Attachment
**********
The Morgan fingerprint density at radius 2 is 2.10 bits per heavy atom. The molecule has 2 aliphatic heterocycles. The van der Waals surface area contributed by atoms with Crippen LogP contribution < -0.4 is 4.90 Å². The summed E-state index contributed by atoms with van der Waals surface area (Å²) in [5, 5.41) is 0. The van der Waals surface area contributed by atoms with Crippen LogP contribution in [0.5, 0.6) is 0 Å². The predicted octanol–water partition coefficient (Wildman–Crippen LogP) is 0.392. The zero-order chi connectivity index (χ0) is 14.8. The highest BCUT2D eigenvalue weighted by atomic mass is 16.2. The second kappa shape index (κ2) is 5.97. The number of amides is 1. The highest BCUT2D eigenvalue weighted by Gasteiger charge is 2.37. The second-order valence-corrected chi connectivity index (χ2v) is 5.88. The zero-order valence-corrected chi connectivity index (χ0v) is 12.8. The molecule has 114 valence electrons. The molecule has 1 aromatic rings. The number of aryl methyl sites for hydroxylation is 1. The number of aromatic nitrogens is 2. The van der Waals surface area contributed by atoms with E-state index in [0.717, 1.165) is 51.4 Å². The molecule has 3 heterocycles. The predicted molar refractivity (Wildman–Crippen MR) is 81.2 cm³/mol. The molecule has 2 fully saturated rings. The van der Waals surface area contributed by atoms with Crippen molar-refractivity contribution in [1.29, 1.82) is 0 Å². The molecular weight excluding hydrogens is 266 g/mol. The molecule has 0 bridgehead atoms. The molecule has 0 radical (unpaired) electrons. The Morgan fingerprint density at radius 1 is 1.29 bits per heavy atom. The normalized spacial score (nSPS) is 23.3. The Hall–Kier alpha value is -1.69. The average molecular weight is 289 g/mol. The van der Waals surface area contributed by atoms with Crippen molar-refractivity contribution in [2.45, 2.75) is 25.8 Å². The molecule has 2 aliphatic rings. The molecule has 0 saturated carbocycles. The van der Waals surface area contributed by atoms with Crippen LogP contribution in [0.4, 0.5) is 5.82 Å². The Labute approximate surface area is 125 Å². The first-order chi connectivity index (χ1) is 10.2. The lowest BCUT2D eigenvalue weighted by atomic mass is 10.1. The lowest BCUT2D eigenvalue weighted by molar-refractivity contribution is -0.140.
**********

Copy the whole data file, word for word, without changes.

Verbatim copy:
The Morgan fingerprint density at radius 2 is 2.10 bits per heavy atom. The molecule has 2 aliphatic heterocycles. The van der Waals surface area contributed by atoms with Crippen LogP contribution < -0.4 is 4.90 Å². The summed E-state index contributed by atoms with van der Waals surface area (Å²) in [5, 5.41) is 0. The van der Waals surface area contributed by atoms with Crippen LogP contribution in [0.5, 0.6) is 0 Å². The predicted octanol–water partition coefficient (Wildman–Crippen LogP) is 0.392. The zero-order chi connectivity index (χ0) is 14.8. The highest BCUT2D eigenvalue weighted by atomic mass is 16.2. The second kappa shape index (κ2) is 5.97. The number of amides is 1. The highest BCUT2D eigenvalue weighted by Gasteiger charge is 2.37. The second-order valence-corrected chi connectivity index (χ2v) is 5.88. The zero-order valence-corrected chi connectivity index (χ0v) is 12.8. The molecule has 114 valence electrons. The molecule has 1 aromatic rings. The number of aryl methyl sites for hydroxylation is 1. The number of aromatic nitrogens is 2. The van der Waals surface area contributed by atoms with E-state index in [0.717, 1.165) is 51.4 Å². The molecule has 3 heterocycles. The predicted molar refractivity (Wildman–Crippen MR) is 81.2 cm³/mol. The molecule has 2 fully saturated rings. The van der Waals surface area contributed by atoms with Crippen molar-refractivity contribution in [1.29, 1.82) is 0 Å². The molecular weight excluding hydrogens is 266 g/mol. The molecule has 0 bridgehead atoms. The molecule has 0 radical (unpaired) electrons. The Morgan fingerprint density at radius 1 is 1.29 bits per heavy atom. The normalized spacial score (nSPS) is 23.3. The Hall–Kier alpha value is -1.69. The average molecular weight is 289 g/mol. The van der Waals surface area contributed by atoms with Crippen molar-refractivity contribution in [2.45, 2.75) is 25.8 Å². The molecule has 2 aliphatic rings. The molecule has 0 saturated carbocycles. The van der Waals surface area contributed by atoms with Crippen LogP contribution in [0.4, 0.5) is 5.82 Å². The Labute approximate surface area is 125 Å². The first-order chi connectivity index (χ1) is 10.2. The lowest BCUT2D eigenvalue weighted by atomic mass is 10.1. The lowest BCUT2D eigenvalue weighted by molar-refractivity contribution is -0.140.